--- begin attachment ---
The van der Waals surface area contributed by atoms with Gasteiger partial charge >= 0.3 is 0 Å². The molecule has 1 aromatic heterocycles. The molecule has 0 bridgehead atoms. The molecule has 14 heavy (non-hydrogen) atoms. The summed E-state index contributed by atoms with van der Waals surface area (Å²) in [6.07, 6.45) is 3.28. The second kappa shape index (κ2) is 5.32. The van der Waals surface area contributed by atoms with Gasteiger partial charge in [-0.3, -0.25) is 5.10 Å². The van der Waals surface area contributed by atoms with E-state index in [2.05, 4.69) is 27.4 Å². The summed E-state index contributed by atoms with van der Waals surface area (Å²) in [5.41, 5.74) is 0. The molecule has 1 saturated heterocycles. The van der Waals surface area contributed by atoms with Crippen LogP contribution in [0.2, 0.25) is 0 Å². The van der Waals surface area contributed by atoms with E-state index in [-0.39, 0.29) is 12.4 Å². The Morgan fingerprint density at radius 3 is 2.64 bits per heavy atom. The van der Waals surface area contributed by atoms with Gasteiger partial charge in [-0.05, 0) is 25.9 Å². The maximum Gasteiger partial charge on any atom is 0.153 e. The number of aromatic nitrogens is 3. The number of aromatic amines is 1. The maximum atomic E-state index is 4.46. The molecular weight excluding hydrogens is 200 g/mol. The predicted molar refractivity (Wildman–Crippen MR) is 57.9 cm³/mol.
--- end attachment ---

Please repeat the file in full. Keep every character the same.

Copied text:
The van der Waals surface area contributed by atoms with Gasteiger partial charge >= 0.3 is 0 Å². The molecule has 1 aromatic heterocycles. The molecule has 0 bridgehead atoms. The molecule has 14 heavy (non-hydrogen) atoms. The summed E-state index contributed by atoms with van der Waals surface area (Å²) in [6.07, 6.45) is 3.28. The second kappa shape index (κ2) is 5.32. The van der Waals surface area contributed by atoms with Gasteiger partial charge in [-0.3, -0.25) is 5.10 Å². The van der Waals surface area contributed by atoms with E-state index in [2.05, 4.69) is 27.4 Å². The summed E-state index contributed by atoms with van der Waals surface area (Å²) in [5.41, 5.74) is 0. The molecule has 1 saturated heterocycles. The van der Waals surface area contributed by atoms with Crippen LogP contribution in [0.2, 0.25) is 0 Å². The van der Waals surface area contributed by atoms with E-state index in [-0.39, 0.29) is 12.4 Å². The Morgan fingerprint density at radius 3 is 2.64 bits per heavy atom. The van der Waals surface area contributed by atoms with Gasteiger partial charge in [-0.05, 0) is 25.9 Å². The maximum Gasteiger partial charge on any atom is 0.153 e. The number of aromatic nitrogens is 3. The number of aromatic amines is 1. The maximum atomic E-state index is 4.46. The molecular weight excluding hydrogens is 200 g/mol. The predicted molar refractivity (Wildman–Crippen MR) is 57.9 cm³/mol.